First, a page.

VIN numbers allow ordinary people to be detectives, and who doesn’t want to solve a mystery?
FACT: In 1981, the National Highway Traffic Safety Administration forced the standardization of VIN’s (Vehicle Identification Numbers) on all of the car manufacturers. From that point forward, all VIN’s were a 17 digit code, each digit representing an important detail about that car. LIES!! BLASPHEMY!! Ok, fine…. 16 of them are important car details, blame Einstein for the seventeenth digit. We will cover that later….
FACT: I, O, and Q are letters that are not used in VIN’s because they could be confused with 1 & 0. Letters U & Z aren’t used for the 10th digit. Crazy, I know.
FACT: Albert Einstein never owned a car, so he likely knew nothing about VIN numbers or their meaning. Does that make all of you guys smarter than Einstein? Yes, it absolutely does. » Continue reading more of this post…
I have been MIG welding since I was about 15, which is darn close to half of my life. I really wanted to step up my welding game, and after saving forever, I finally bought myself a TIG welder about a year ago. The welder came with a pressure regulator and after some trial and error, I decided that much like MIG welding 15-20 psi seems to work alright for most TIG welding situations. I have since used up what seems like an EPIC amount of Argon & Argon/CO2 mix (compared to MIG welding). I assumed that was normal…
So I’m talking to my friend the other day who is also new to TIG welding, and using what seems like an exorbitant amount of gas (sound familiar?). He told me that his welding supply store just informed him that he was supposed to be using a FLOW meter not a PRESSURE meter. Ooops. They told him that once he swaps over from pressure regulated (only) to flow regulated, his gas tanks would last far longer. They even gave him a free tank filling.
I was confused by this because why would both of our TIG welders come with pressure regulators if we really needed flow meters? Seems stupid right? I decided that I needed to do a test. I got my tank filled, because it was obviously empty again, grabbed some party balloons at the local pharmacy, and into the garage I went!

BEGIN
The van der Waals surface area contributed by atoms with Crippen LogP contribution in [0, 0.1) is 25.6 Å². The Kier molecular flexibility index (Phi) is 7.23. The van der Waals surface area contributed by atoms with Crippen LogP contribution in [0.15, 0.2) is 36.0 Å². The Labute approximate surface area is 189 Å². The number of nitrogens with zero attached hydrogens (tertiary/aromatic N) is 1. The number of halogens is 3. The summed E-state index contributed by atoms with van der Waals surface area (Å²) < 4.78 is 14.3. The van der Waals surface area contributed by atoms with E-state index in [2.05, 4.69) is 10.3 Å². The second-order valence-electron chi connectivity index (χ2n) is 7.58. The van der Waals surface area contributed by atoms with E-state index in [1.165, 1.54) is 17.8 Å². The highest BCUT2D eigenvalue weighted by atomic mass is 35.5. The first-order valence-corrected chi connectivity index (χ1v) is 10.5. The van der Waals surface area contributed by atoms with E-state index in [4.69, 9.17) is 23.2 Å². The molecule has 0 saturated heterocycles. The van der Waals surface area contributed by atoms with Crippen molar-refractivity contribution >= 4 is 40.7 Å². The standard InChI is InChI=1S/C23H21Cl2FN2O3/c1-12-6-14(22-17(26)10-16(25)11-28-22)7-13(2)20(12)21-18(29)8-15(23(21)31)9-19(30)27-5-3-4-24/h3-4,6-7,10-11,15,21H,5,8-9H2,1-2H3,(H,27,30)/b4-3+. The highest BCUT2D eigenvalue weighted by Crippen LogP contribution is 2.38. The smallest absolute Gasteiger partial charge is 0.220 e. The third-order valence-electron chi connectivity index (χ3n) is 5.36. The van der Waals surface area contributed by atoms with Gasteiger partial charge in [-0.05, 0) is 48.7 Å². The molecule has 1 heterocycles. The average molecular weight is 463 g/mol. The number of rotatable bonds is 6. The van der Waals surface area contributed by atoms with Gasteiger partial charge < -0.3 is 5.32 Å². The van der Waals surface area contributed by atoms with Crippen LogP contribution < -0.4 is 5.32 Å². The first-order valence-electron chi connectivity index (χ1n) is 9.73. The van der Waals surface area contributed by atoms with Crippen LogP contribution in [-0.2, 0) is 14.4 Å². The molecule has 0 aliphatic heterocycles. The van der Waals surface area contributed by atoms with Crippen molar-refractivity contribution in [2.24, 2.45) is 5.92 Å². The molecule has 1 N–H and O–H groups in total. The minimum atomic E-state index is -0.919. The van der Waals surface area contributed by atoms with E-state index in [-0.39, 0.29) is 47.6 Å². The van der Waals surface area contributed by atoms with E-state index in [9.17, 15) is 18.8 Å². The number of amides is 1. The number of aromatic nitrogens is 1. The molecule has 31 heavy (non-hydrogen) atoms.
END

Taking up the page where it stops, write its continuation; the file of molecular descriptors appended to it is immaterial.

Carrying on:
I began by attaching the balloon to the TIG torch with a zip tie.
Then I attached the Flow meter to my newly filled tank, and set it to flow 15 CFM with the TIG pedal fully pressed.
I then grabbed the stop watch and hammered the foot pedal to the floor for 5 seconds. The welder was set to 3 seconds of post flow for the entire test as well for a total of 8 seconds of gas.
Then I swapped balloons, zip tied it the same way, and hooked up the Pressure regulator to the same new tank. » Continue reading more of this post…
Remember science class when the teacher shouted “Pay attention! You might need this someday!” ? Well, as much as I don’t want to admit it, that teacher was right. Lets touch upon the basics and see if it rings a bell?
- First off – MAP is an acronym for Manifold Absolute Pressure. MAP sensors measure the air pressure in your intake manifold which helps the engine’s computer determine air / fuel ratios. MAP sensors are set to “zero” from the factory. So with the car off, and the key on, the MAP sensor will read “zero” at sea level.
- On earth, we have 14.7 Pounds per Square Inch (PSI) on us at all times at sea level.
- “Bar” is a measurement of pressure. 1 Bar = 1 atmospheric pressure, which is 14.7 PSI.
- The absence of pressure is measured in “Inches Of Mercury” (in. hg). (Finally we get to use the periodic table of elements in real life!)
- -1 Bar = -29.4 in. hg
- 1 Bar = 29.4 in. hg
- Naturally Aspirated = without a turbocharger or supercharger. Also known as “N/A”.
- Forced Induction = with a turbo or supercharger
- In forced induction applications “Boost” is automotive slang for PSI
- Stoichiometric Air Fuel Ratio = The ratio of the exact amount of air it takes to burn a fuel completely.
- Stoichiometric for Gasoline Engines = 14.7 : 1 (14.7 parts air to 1 part fuel).
Now some of that good stuff:
With a N/A engine running, the MAP sensor may see readings » Continue reading more of this post…
Oil Antifreeze Milkshake